Collider is excited to show you the first trailer for The Walk, an upcoming drama that takes place during the 1970s forced integration of Boston schools by the courts. The movie looks at the social tensions that arose when black students were allowed to go to the same schools as white people. It is also a harsh reminder of the institutional segregation that still existed in the U.S. not too long ago.
The trailer takes us back to 1974, when Judge Wendell Arthur Garrity Jr. made it a law that Boston’s schools had to stop being segregated. This meant that poor black and white neighborhoods had to send their kids to schools in other districts.
The action led to a number of protests and made things worse between different races in the area. The black community in Boston said that busing students was not enough to solve the complicated problem of racial segregation. The white community in Boston complained that black students were in their children’s schools.
The Walk is about a Boston Irish cop named Bill Coughlin, played by Justin Chatwin, who is sent to protect Black High school students who are being bused into all-white neighborhoods. As we can see from the trailer, Bill’s job makes him think about segregation and forces him to fight other police officers who are against it.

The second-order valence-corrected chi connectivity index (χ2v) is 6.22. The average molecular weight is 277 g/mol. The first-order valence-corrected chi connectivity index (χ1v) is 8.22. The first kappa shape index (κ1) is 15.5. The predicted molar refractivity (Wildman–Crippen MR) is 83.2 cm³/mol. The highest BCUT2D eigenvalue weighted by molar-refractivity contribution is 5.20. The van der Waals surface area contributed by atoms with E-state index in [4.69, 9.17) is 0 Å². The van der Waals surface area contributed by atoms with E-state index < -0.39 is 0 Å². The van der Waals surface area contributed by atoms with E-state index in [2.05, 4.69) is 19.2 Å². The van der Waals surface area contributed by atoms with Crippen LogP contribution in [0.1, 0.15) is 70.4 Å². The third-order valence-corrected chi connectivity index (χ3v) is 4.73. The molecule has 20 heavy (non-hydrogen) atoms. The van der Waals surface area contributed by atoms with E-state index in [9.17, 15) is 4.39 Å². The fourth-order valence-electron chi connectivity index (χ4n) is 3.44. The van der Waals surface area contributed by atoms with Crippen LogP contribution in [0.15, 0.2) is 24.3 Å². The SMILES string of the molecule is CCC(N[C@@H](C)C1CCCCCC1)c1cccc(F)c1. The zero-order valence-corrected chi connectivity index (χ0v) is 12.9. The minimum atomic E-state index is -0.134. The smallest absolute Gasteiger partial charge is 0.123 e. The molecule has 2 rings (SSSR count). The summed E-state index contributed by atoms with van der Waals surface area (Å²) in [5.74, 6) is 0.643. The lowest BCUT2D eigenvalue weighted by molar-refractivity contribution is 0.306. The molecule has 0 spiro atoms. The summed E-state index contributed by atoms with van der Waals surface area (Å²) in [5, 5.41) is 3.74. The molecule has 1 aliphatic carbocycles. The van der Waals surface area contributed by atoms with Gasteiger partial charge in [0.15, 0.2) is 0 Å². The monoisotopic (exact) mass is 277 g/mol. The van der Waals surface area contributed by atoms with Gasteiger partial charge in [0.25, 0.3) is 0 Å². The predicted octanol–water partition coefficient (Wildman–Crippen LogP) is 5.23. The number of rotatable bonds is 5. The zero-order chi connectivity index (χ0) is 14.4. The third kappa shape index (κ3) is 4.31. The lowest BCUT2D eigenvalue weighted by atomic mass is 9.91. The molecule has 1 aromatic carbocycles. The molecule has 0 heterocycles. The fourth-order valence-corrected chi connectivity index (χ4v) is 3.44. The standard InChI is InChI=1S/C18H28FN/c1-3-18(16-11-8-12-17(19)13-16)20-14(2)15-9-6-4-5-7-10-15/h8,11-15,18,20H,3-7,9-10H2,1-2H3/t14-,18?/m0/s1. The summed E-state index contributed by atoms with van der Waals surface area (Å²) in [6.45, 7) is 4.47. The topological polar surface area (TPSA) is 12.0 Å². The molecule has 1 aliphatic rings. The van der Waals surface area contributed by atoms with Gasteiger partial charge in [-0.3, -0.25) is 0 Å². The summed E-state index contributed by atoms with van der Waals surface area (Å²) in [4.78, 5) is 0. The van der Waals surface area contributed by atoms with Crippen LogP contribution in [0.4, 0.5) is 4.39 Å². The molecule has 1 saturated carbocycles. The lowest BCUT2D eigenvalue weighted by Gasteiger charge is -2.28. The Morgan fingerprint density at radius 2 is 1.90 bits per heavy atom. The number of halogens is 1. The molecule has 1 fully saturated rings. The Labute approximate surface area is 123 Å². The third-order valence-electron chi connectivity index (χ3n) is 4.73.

Terrence Howard, Lovie Simone, Katie Douglas, Anastasiya Mitrunen, Jeremy Piven, and Malcolm McDowell also have roles in The Walk. Daniel Adams directed the movie, which was based on a script he and George Powell wrote together. Adams said this about the message behind The Walk:
“At first glance, ‘The Walk’ is about racism, bigotry, and how tribalism hurts people. But I beg the audience to look a little deeper and, hopefully, see a more basic truth about people, which is that we always resist change. The universe changes all the time. Change can’t be stopped. And people always suffer because we don’t want to accept this change.”
The Walk has the following plot:
After he is sent to protect black high school students who are bused into all-white South Boston High during the court-ordered forced integration of the Boston School System in 1974, Bill Coughlin, a Boston Irish cop, has to deal with a lot of social pressure in his neighborhood and a lot of racism within the police force.
As a result of the political and social fallout, there was brutal violence and protests all over the city. The movie is also about Wendy Robinson, a black student who is 18 years old, and her father, Lamont, who are both very brave and morally strong people. And the story of Kate, Bill’s 17-year-old daughter, whose racism disappears when she sees Wendy and Lamont doing something brave. All three stories come together on that fateful first day of school, when all three people’s lives are changed forever.
[…] Williams, who he had known since high school, was the love of his life for the six months leading up to his untimely demise. Tammy was a travel […]
[…] do genuine high school students play high school students on television, but the cast of Awkward does an excellent job of […]